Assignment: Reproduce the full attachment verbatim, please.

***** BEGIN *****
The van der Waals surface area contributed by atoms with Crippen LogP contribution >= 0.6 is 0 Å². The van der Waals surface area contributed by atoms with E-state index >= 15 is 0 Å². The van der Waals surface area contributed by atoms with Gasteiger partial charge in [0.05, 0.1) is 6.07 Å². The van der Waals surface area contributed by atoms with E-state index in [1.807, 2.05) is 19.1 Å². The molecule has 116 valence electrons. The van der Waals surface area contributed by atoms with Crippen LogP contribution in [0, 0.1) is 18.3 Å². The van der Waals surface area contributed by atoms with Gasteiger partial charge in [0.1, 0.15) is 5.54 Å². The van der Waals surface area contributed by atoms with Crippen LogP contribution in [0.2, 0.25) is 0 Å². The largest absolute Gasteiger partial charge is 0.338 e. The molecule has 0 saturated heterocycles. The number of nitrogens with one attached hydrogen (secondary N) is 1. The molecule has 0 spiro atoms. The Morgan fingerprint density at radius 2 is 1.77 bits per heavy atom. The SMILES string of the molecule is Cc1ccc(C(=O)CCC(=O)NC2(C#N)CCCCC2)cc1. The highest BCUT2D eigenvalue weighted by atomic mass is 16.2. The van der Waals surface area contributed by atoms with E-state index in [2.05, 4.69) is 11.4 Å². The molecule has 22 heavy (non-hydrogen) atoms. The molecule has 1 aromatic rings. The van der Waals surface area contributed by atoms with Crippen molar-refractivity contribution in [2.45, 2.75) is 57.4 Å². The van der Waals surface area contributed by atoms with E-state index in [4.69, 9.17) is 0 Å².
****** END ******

The van der Waals surface area contributed by atoms with Crippen LogP contribution >= 0.6 is 0 Å². The van der Waals surface area contributed by atoms with E-state index >= 15 is 0 Å². The van der Waals surface area contributed by atoms with Gasteiger partial charge in [0.05, 0.1) is 6.07 Å². The van der Waals surface area contributed by atoms with E-state index in [1.807, 2.05) is 19.1 Å². The molecule has 116 valence electrons. The van der Waals surface area contributed by atoms with Crippen LogP contribution in [0, 0.1) is 18.3 Å². The van der Waals surface area contributed by atoms with Gasteiger partial charge in [0.1, 0.15) is 5.54 Å². The van der Waals surface area contributed by atoms with Crippen LogP contribution in [0.2, 0.25) is 0 Å². The largest absolute Gasteiger partial charge is 0.338 e. The molecule has 0 saturated heterocycles. The number of nitrogens with one attached hydrogen (secondary N) is 1. The molecule has 0 spiro atoms. The Morgan fingerprint density at radius 2 is 1.77 bits per heavy atom. The SMILES string of the molecule is Cc1ccc(C(=O)CCC(=O)NC2(C#N)CCCCC2)cc1. The highest BCUT2D eigenvalue weighted by atomic mass is 16.2. The van der Waals surface area contributed by atoms with E-state index in [2.05, 4.69) is 11.4 Å². The molecule has 22 heavy (non-hydrogen) atoms. The molecule has 1 aromatic rings. The van der Waals surface area contributed by atoms with Crippen molar-refractivity contribution in [2.45, 2.75) is 57.4 Å². The van der Waals surface area contributed by atoms with E-state index in [4.69, 9.17) is 0 Å².